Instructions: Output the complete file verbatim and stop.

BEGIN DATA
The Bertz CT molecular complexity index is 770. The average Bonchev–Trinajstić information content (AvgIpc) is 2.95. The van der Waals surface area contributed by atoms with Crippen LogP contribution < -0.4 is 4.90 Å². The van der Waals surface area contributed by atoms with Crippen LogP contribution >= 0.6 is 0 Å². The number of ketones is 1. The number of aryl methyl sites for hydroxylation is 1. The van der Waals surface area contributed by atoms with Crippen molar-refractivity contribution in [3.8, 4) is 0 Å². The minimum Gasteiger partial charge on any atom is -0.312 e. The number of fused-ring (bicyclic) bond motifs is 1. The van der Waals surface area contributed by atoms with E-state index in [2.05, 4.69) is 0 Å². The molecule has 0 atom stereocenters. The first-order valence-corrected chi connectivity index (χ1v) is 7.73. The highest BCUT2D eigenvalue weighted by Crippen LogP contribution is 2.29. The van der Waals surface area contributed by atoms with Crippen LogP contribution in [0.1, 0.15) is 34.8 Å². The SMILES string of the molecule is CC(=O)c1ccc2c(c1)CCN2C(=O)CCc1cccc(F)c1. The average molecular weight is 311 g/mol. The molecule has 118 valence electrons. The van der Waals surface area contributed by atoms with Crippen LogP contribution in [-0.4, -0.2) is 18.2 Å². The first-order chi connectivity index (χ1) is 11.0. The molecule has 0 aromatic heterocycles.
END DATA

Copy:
The Bertz CT molecular complexity index is 770. The average Bonchev–Trinajstić information content (AvgIpc) is 2.95. The van der Waals surface area contributed by atoms with Crippen LogP contribution < -0.4 is 4.90 Å². The van der Waals surface area contributed by atoms with Crippen LogP contribution >= 0.6 is 0 Å². The number of ketones is 1. The number of aryl methyl sites for hydroxylation is 1. The van der Waals surface area contributed by atoms with Crippen molar-refractivity contribution in [3.8, 4) is 0 Å². The minimum Gasteiger partial charge on any atom is -0.312 e. The number of fused-ring (bicyclic) bond motifs is 1. The van der Waals surface area contributed by atoms with E-state index in [2.05, 4.69) is 0 Å². The molecule has 0 atom stereocenters. The first-order valence-corrected chi connectivity index (χ1v) is 7.73. The highest BCUT2D eigenvalue weighted by Crippen LogP contribution is 2.29. The van der Waals surface area contributed by atoms with Crippen LogP contribution in [0.1, 0.15) is 34.8 Å². The SMILES string of the molecule is CC(=O)c1ccc2c(c1)CCN2C(=O)CCc1cccc(F)c1. The average molecular weight is 311 g/mol. The molecule has 118 valence electrons. The van der Waals surface area contributed by atoms with Crippen LogP contribution in [-0.4, -0.2) is 18.2 Å². The first-order chi connectivity index (χ1) is 11.0. The molecule has 0 aromatic heterocycles.